KHOJ: The inventions from India: Comparison
Please note this is a comparison between Version 2 by Anurodh Das and Version 4 by Anurodh Das.

India, with its history and diversity of culture, has been a significant cradle of innovation and invention in humankind for centuries. From ancient times to the present, Indian inventors and intellectuals have contributed much to mathematics, astronomy, medicine, technology and games.India, with its history and diversity of culture, has been a significant cradle of innovation and invention in humankind for centuries. From ancient times to the present, Indian inventors and intellectuals have contributed much to mathematics, astronomy, medicine, technology and games. The paper at hand focuses on some of the most influential inventions and discoveries emerging from India, their historical context, and the way they continue to influence world learning and practice.

  • KHOJ
  • inventions from India
  • zero
  • invention of zero
  • Aryabhata
  • Brahmagupta
  • Charaka
  • Sushruta
  • iron pillar
  • Takshashila

1. Introduction

India's contribution to the world lies far beyond its cultural and spiritual heritage. The country has a history of significant and pioneering scientific and technological breakthroughs which have been paramount in shaping human civilization. This article delves into a few of the most amazing inventions and discoveries that have been made in India, from ancient to modern times.

2. Inventions from Ancient India

2.1. Zero

The idea of zero as a numeral and also as a number of positional power was discovered and first documented in India in the 5th century AD. Aryabhata, a great mathematician, introduced the concept, and Brahmagupta, another great Mathematician, later went on to formalize its use, making it one of the founding and fundamental pieces of the development of mathematics for the world. The value zero made arithmetic and calculus much more efficient, making binary calculations and today's modern computing systems a possibility.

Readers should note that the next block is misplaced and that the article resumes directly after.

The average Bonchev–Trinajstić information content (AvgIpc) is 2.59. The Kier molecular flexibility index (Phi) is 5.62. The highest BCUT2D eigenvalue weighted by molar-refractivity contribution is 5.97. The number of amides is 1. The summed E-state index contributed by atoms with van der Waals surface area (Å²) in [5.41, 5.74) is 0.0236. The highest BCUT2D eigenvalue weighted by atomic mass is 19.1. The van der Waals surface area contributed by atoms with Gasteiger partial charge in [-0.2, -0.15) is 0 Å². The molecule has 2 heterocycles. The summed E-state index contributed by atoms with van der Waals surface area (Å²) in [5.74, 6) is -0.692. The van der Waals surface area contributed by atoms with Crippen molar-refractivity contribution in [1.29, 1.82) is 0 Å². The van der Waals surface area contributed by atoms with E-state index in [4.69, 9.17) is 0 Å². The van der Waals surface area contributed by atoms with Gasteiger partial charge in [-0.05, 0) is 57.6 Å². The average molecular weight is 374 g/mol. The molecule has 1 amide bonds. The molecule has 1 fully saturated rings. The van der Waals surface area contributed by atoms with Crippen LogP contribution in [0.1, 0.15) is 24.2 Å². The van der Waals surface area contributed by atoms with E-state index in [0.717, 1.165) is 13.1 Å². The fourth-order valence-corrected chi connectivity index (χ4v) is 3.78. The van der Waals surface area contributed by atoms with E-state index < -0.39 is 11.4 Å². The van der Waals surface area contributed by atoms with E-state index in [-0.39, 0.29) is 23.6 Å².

2.2. Ayurveda

Ayurveda is a traditional system of medicine that originated in India over 3,000 years ago. With an emphasis on balance in body systems, the practice uses natural remedies and lifestyle practices for health and wellness. Charaka Samhita and Sushruta Samhita are ancient texts that abound with knowledge about surgery, anatomy, and pharmacology, and these have been used as a reference in contemporary treatments as well.

2.3. Iron Pillar of Delhi

The Iron Pillar of Delhi, erected during the Gupta Empire (c. 402-415 CE), is a testament to ancient Indian metallurgy. This 7-meter tall pillar has withstood corrosion for over 1,600 years, demonstrating advanced knowledge in the composition and treatment of iron .

2.4. Chess

Chess is said to have been invented in ancient India, being known as Chaturanga, in the 6th century. It was a game to emulate the strategy that military forces should use, representing the four divisions of an army or militia: infantry, cavalry, elephants, and chariots. This very game was taken to Persia, and from there, it reached Europe, where it developed into the modern game of chess .[1]